Using essential oils diluted in vegetable oils for medicinal use as ointments and linaments, as well as in bathing media (including salts) is a long accepted method of taking them. They are rapidly absorbed into the skin and beyond. Chest rubs, belly rubs, pelvic rubs are well established practices. Overall massage, complexion products such as moisturizers, masques, cleansers – there are many books to assist the newcomer in the crafting of these – are all options to consider. Various hygiene products (including oral hygiene) often include tea tree oil for its antibacterial, antifungal, and antiviral properties. There are even tea tree oil-saturated tampons for vaginal insertion to treat yeast infection. Tea tree oil douche solutions may also be out there by now.
While “aromatherapy” is usually assumed to be strictly psychoactive or mood-altering, (it certainly is that), note that synthetic fragrances can be liked or disliked, too. The inhalation of PURE and preferably organic essential oils, however, is of decidedly pharmacologic value. Some essential oils, such as rosemary and basil, for instance, are mental stimulants suited to say, offices, while ylang ylang and mandarin are relaxants, excellent for unwinding at day’s end or under stress. The shower gel and bath oil department of your health shop will surely reflect these and other uses.
Aromamedicine offers one particularly exciting and relatively unknown feature amongst its benefits: The oils themselves are diagnostic tools. An uncertain diagnosis can be fine-tuned depending upon the oil favored by the patient when offered various oils – with known properties - for smelling. The gravitation to decidedly estrogenic substances, for instance, can indicate a female hormonal component in the patient’s current state. A patient complaining of chest discomfort of uncertain origin may seem to like decidedly peptic (digestion-assisting) as opposed to, say, cardiotonic or bronchopulmonary-specific oils, thus providing an important clue for the directing of the history. Of course, this facet of aromamedicine can be practiced only by those with broad familiarity with essential oils and their chemistry/characteristics. There is much overlap, too, e.g., a cholagogic essence such as thyme, is also a powerhouse of an antibiotic/antifungal/antiparasitic/antiviral agent, so the sample offered must be carefully chosen to correct for possible confusion, further the differential diagnosis, and be presented systematically to the patient.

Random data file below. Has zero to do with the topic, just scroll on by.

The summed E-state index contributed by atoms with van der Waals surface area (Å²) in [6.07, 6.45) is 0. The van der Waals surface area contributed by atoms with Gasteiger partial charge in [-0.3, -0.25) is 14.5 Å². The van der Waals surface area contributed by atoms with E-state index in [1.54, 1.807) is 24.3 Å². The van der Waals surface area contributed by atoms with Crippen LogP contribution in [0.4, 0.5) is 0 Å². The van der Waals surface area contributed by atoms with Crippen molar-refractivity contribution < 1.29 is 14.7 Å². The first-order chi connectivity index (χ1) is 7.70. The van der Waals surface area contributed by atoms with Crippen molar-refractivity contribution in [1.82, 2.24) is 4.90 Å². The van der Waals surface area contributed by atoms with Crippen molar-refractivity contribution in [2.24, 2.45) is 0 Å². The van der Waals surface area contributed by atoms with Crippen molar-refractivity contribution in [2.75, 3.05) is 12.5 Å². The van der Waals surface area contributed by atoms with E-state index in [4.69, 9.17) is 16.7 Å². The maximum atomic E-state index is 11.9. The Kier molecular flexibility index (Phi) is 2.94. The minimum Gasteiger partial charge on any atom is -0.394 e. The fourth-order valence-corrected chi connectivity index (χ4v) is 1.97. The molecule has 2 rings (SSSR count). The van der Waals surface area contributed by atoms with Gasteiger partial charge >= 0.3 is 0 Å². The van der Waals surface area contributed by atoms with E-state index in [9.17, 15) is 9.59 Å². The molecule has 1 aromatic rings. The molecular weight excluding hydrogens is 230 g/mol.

For most folks entry into the vast aromatherapeutic universe is via tea tree oil for the instant cure of athlete’s foot, lavender oil for instant relief of kitchen burns or sunburn, peppermint tea to calm gastric distress, or chamomile tea for shaky nerves. I encourage the curious to sniff those tiny tester bottles displayed for that purpose at the health shop and ask the salesperson to direct you to the literature and possible applications of the ones you fancy.
Here's another old manuscript from the Blog Journals, 2008.
Because it's the world majority blood type, we all know plenty of O's. Let's have a look at their physiologically/anthropologically-driven temperament.
There are two major ways to describe blood type personality: One is its natural expression without respect to society. The other is in terms of its relation to society. There is the O temperament, for instance but then this is tempered by the very fact that O prevails in great numbers; so, with O, you've got "This is how I am", but you also have to deal with O's "And everybody should be as I am", an attitude based less on O temperament than on O's EXPERIENCE that most folks are indeed like himself. We'll see that, in this regard, A tests the waters, to see how many share his own orientation, while B and AB begin with the premise that no one is like themselves: These latter individuals expect to be misunderstood, to be self-contained and stand alone. So, understand that O expects others to see things his/her way, as a "given", and then you're ready to understand other aspects of O personality.
Next step: Anthropology. O began as a hunter and gatherer. O pits himself against nature, bringing all of his resources to bear on making a killing, accomplishing his goal. He tracks his quarry, bringing others on board to assist him. His survival is bound up in projects that have beginnings, middles and ends. He feasts on the proceeds and then goes out to stalk the next Meal, bring down the next foe.
So O likes projects and brings great energy to these, taking for granted that everyone is on board, unless they're prey too. O figures "You're either part of the team or we eat you." This assumption of antagonism on the part of those who don't dance to his tune can be quite stunning to others.
O makes a good leader and a problematic follower. How can mixed society cope with a majority that is leadership-geared ? Answer: O's need spheres of leadership, not necessarily in careers, per se.
And then there's the physical: O's are physically energetic. It's good for them to work out, in relatively short bursts. Just as hunters alternate between slow quiet stalking and climactic pouncing, O's workouts should be short but daily. I think that's akin to their natural anthro-driven rhythm.
Hunting is the ultimate focussed activity; if you're focussed and alert, you eat; if your mind wanders, you starve. So you see a pattern with O: He single-mindedly goes after what he wants till he gets it. After the feast, he's onto something else, with equal intensity. This is why O's do so well with project management. They make one thing happen. Then another. They don't necessarily "work well with others", though. Just as hunters use beaters or a pack of hounds, O's might view their teams as subordinates. A whole team of O's each with his own sphere of authority, is therefore a winner. Otherwise O's can come across as opportunist users. This is an aspect of focussedness that is a social problem for O: Others are used when serving O's ego or career goals or projects, and may be made to feel stepped-on otherwise. O's can even interrupt or fall asleep during others' self-expression. They quite simply are uninterested in others' input unless they can use or usurp it to their own ends. The world is their and only their oyster. They have to train themselves to be more genuinely interested. But if they can at least fake it, that, too, might be an advance for some!